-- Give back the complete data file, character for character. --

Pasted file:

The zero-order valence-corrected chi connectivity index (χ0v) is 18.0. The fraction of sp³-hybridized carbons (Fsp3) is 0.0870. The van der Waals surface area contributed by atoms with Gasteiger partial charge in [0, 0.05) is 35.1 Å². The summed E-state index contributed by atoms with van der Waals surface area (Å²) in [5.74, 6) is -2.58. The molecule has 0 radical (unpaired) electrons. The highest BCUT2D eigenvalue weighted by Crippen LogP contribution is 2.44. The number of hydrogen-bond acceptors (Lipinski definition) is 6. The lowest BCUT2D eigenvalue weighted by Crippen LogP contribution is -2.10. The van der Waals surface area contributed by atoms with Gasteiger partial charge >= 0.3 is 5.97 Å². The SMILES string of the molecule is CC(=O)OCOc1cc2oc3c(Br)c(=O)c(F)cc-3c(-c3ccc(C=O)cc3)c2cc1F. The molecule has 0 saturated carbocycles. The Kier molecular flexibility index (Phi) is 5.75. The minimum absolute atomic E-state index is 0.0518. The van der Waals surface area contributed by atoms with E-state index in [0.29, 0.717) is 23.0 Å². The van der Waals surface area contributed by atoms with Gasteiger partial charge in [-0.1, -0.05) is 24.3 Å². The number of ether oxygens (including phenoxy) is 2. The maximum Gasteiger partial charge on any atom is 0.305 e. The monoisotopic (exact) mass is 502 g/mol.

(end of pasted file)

The zero-order valence-corrected chi connectivity index (χ0v) is 18.0. The fraction of sp³-hybridized carbons (Fsp3) is 0.0870. The van der Waals surface area contributed by atoms with Gasteiger partial charge in [0, 0.05) is 35.1 Å². The summed E-state index contributed by atoms with van der Waals surface area (Å²) in [5.74, 6) is -2.58. The molecule has 0 radical (unpaired) electrons. The highest BCUT2D eigenvalue weighted by Crippen LogP contribution is 2.44. The number of hydrogen-bond acceptors (Lipinski definition) is 6. The lowest BCUT2D eigenvalue weighted by Crippen LogP contribution is -2.10. The van der Waals surface area contributed by atoms with Gasteiger partial charge >= 0.3 is 5.97 Å². The SMILES string of the molecule is CC(=O)OCOc1cc2oc3c(Br)c(=O)c(F)cc-3c(-c3ccc(C=O)cc3)c2cc1F. The molecule has 0 saturated carbocycles. The Kier molecular flexibility index (Phi) is 5.75. The minimum absolute atomic E-state index is 0.0518. The van der Waals surface area contributed by atoms with E-state index in [0.29, 0.717) is 23.0 Å². The van der Waals surface area contributed by atoms with Gasteiger partial charge in [-0.1, -0.05) is 24.3 Å². The number of ether oxygens (including phenoxy) is 2. The maximum Gasteiger partial charge on any atom is 0.305 e. The monoisotopic (exact) mass is 502 g/mol.